Whether you are looking for a market for your new business or a market to expand your existing business, here are some growing markets that you should consider:
1. Small Business
In the US alone, there are about 25 million small businesses today. Small businesses represent a large market that may be the only major source of growth over the next 10 to 15 years. They are a very good market for their fellow small businesses.
The problem with the small business market, however, is that they are hard to reach. Small businesses cut across industries, making it difficult to craft a single marketing message to reach them. More importantly, they often lack resources and have very limited time. Their buying priorities are different, and focus more on value. Many of these small businesses are also home-based — the sole proprietorships that, in most cases, have no employees and are run by an individual out of his or her home. In fact, according to the Bureau of Census’ Survey of Business Owners, almost half or 49 percent of the nation’s businesses are operated from home.
2. State and Local Governments
According to the Bureau of Economic Analysis, expenditures of state and local governments have grown from $411.9 billion in 1984 to $1,490.3 billion in 2004. It is expected to grow to $2,396.9 billion in 2014.
The local government is a big market that small businesses can tap. Small businesses can win thousands (if not millions) of dollars a year in local government contracts. The challenge lies, however, in knowing the ins and outs of selling to the government and understanding the government procurement process.
3. Growing Hispanic Market
One of the fastest growing consumer segments in the United States today is the Hispanic market. The number of Hispanic households is estimated to increase at a faster rate than any other group in the United States, continuing a demographic explosion that began several decades ago. Assuming that growth rates persist at their current phase, it is estimated that Hispanics will account for nearly one out of every five American residents by 2012. As such, opportunities abound for small businesses that consider implementing new approaches and strategies to target the Latin Americans.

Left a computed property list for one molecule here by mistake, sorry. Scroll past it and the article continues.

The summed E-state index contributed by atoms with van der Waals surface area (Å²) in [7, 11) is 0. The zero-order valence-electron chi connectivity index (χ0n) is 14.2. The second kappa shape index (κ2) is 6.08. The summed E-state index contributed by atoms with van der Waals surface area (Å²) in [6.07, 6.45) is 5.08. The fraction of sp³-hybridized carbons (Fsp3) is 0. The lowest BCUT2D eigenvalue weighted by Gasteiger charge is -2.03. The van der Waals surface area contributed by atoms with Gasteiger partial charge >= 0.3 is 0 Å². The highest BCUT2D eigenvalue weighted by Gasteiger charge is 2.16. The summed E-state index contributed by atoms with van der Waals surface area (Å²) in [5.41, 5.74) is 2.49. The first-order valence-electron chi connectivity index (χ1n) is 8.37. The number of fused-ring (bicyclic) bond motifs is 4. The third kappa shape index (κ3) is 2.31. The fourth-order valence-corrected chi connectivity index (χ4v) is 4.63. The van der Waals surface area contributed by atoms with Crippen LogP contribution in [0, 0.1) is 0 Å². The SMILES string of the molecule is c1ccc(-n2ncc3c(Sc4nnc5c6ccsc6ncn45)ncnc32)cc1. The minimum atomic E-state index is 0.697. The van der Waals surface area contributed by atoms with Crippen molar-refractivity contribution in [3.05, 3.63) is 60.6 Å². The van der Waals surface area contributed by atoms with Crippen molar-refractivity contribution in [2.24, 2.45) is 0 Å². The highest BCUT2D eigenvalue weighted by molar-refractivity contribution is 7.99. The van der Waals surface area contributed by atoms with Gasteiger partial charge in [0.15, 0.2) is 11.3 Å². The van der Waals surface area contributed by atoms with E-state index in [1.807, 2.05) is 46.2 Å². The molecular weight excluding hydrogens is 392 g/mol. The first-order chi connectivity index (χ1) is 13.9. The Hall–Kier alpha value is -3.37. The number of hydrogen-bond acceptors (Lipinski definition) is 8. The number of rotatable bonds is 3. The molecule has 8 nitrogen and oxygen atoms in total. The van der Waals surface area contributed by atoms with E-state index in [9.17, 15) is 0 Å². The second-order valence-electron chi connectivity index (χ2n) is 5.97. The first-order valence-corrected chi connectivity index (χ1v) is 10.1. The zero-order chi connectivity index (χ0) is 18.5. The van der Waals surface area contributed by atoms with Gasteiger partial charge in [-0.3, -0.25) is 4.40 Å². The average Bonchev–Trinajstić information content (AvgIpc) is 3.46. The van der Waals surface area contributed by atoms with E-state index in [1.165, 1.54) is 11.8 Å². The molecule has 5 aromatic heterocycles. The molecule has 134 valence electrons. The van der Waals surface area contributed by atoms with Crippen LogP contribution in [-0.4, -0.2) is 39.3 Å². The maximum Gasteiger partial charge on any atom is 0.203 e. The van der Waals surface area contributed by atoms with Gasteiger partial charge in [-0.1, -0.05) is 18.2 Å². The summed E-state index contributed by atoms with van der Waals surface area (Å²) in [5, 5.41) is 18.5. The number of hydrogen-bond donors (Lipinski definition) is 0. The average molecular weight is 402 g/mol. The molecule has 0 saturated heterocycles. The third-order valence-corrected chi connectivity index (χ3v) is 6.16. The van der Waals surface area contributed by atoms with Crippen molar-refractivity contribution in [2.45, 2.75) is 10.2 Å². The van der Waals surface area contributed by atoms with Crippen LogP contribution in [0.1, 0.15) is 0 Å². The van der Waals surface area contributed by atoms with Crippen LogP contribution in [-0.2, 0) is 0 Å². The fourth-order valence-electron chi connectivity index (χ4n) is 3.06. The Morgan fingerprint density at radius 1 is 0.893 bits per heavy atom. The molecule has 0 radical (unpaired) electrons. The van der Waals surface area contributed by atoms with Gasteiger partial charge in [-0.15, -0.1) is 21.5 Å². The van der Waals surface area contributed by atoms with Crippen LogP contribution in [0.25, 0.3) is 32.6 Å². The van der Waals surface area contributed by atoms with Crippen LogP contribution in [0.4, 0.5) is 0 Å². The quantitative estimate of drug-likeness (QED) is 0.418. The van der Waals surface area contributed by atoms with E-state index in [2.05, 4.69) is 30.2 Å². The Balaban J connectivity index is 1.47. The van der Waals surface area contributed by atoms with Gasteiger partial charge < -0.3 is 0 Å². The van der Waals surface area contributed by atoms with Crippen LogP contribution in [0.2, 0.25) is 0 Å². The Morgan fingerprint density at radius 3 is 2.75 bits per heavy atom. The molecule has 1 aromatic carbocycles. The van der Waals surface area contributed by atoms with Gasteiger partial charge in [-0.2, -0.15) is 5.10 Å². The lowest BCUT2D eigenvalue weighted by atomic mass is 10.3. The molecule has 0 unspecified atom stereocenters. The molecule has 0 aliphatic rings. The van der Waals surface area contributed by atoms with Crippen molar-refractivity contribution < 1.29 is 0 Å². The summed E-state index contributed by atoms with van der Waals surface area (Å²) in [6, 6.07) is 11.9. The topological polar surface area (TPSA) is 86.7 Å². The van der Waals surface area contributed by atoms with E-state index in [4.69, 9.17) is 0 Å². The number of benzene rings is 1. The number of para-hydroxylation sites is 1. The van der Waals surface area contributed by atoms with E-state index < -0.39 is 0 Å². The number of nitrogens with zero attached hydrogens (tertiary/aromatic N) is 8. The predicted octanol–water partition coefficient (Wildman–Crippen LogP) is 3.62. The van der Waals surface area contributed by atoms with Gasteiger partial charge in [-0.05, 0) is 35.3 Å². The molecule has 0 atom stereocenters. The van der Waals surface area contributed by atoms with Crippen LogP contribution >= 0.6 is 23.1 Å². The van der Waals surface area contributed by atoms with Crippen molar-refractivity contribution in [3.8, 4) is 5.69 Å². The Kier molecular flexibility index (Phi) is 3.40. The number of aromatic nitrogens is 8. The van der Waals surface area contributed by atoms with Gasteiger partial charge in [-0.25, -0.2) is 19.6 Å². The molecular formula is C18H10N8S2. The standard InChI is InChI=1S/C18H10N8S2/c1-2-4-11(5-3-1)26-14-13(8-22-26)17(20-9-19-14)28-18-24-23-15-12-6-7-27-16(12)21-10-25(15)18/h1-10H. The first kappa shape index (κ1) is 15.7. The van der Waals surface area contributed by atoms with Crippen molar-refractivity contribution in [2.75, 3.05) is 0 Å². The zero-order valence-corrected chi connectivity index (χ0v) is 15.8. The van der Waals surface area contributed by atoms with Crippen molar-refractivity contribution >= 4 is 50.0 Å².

However, it is important to note that this young, burgeoning market is extremely diverse. There are extensive demographic and economic differences among the Hispanic household population. Native-born Hispanics who have lived exclusively in the United States have different consumption and buying patterns than the immigrant Hispanics. US-born Hispanics speak English fluently and more likely to have grown accustomed to American tastes and living. The large influx of new immigrants, on the other hand, prefer information in Spanish and more likely to shop in stores where personnel can speak Spanish to them.
4. Gay Community
The gay and lesbian market may be offbeat for some, but it is one market that even the big boys are checking out. In fact, there are now about 175 Fortune 500 brands including American Airlines’ AAVacations.com, Volvo and American Express that advertise specifically to gay and lesbian audiences.
Big companies are no longer ignoring the power of the gay consumer because of this group’s tremendous buying power, which was estimated to be about $641 billion in 2006. While on average they do not earn more than other Americans, this market has also more disposable income (hence bigger buying power) because fewer are raising children. Setting aside any moral objections or issues about this group, GLBT is a market that small businesses can consider.
5. Burgeoning Consumer Debt
Americans today owe more money than they make. Consumer debt as of October 2006 is now at a record $2.378 trillion, according to data from the Federal Reserve Board . A May 2006 study by the Center for American Progress shows that household debt levels have reached 108.4 percent in 2005, exceeding household income by more than eight percent. Data from USCourts.gov show that there have been 1,112,542 bankruptcies as of fiscal year ending September 2006.
American families borrow more money to keep pace with the rising cost of living. The problem is compounded by the weakening of the labor market, flat wages and falling incomes while prices for critical ticket items such as health care, housing, college education have increased substantially.
The problem of growing debt presents many opportunities for small businesses. One such business that thrives in this situation is a home-based collection agency. There is also a growing need for credit counseling businesses as well as debt consolidation companies.
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